Half Way to Luderitz…..

Half Way to Luderitz…..

May 20th, 2013 (Eastern Hemisphere)

Yesterday started out with light winds and predicted to essentially drop off to very little. However, as I have come to learn, the timing and direction of the GRIB (Gridded Imbedded Binary Files) that we use as computerized weather is accurate. The strengths of the winds are not.
Usually, the strengths are under reported by around 5 knots, sometimes a bit more. Yesterday we had winds of 15-25 knots most of the day. The computer said 12 and dropping.

As such, we flew the spinnaker with the full main and all systems worked well. We had some exhilarating surfing between 9-12 knots. As we\’ve a lot of ocean to cover, I didn\’t want to shake our rusty sail handling out in the middle of the night, so we took it down at sunset.

The direction of the winds is taking us a bit offshore, but we\’ll gybe this morning when Nikki gets up and be headed almost exactly at Luderitz. We\’ve 200 miles to go and should be there by tomorrow afternoon.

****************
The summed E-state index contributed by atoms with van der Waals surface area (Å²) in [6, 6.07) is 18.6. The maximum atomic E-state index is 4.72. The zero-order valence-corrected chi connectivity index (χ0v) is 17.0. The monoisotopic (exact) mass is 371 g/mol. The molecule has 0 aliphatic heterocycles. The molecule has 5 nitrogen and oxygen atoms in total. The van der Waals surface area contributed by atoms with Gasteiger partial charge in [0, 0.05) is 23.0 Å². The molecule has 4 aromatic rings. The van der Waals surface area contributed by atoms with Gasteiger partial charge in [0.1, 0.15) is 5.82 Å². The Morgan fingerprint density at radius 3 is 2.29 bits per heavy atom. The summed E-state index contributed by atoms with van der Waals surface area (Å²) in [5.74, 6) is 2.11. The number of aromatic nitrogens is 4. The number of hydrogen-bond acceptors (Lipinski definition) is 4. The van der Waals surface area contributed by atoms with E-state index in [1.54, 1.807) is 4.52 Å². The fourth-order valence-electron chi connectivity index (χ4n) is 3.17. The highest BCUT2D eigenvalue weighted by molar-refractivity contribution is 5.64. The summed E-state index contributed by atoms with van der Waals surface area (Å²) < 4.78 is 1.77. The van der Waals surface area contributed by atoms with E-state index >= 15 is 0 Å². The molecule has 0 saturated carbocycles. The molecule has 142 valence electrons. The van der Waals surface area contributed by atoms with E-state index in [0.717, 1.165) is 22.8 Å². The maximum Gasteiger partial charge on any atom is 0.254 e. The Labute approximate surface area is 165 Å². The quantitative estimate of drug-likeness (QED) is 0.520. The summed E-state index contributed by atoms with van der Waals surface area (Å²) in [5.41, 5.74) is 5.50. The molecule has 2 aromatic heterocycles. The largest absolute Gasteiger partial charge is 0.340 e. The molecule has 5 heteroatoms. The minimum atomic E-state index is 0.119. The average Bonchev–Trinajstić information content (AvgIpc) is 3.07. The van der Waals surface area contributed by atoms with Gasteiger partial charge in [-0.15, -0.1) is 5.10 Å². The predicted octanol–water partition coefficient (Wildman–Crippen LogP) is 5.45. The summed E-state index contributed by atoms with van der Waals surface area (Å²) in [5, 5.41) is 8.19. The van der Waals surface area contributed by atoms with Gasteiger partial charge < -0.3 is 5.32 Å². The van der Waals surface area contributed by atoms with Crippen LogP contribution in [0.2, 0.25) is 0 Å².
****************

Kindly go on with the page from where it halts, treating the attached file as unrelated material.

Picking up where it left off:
Someone quickly knock wood, all systems seem to be working just fine (thank you very much!). A few little bug-a-boos. Our new wind speed/direction instrument is too quick to react and we haven\’t been able to dampen it. I also think it\’s out of calibration and is reading the winds a bit too high.

My \”eye\” sees 12-14 knots on the water, the instrument says 18-21 knots. Looks good, but isn\’t as helpful as it should be.

It was COLD last night. We saw 49 degrees F!!! (9.4 C), It\’s now 0745 and still pretty chilly. No clouds but lots of haze for which this coast; known as the \”Skeleton Coast\” is famous for. Heavy fog like London or LA can be the norm. Yes my UK friends, LA gets heavy fog! (And the water is COLD!).

The Skeleton Coast was so named as in the old sailing days, lots of ships wrecked here in the low visibility conditions. It didn\’t help that the area was virtually unpopulated for hundreds of miles north of Cape Town up the coast to Namibia and Angola.

The day before we left Cape Town, a 46 foot Catamaran on a delivery across the Atlantic hit that heavy fog off Dessen Island. They went aground where the boat still is! Two out of every three catamaran\’s in the world are made in South Africa. Almost all of them sail across to the Caribbean or to Europe; most for the charter markets. Robertson & Caine is the world\’s largest manufacturer and makes all the boats for the \”Moorings Charter Group\” of which \”Sunsail\” is the parent. They have lots of boats leaving Cape Town all year round. Some with more experienced crews than others!

The sun is rising, the coffee is hot, the generator purring.
Gybe Ho!

KIT, position report out in about an hour.
Scott and Offwatch Nikki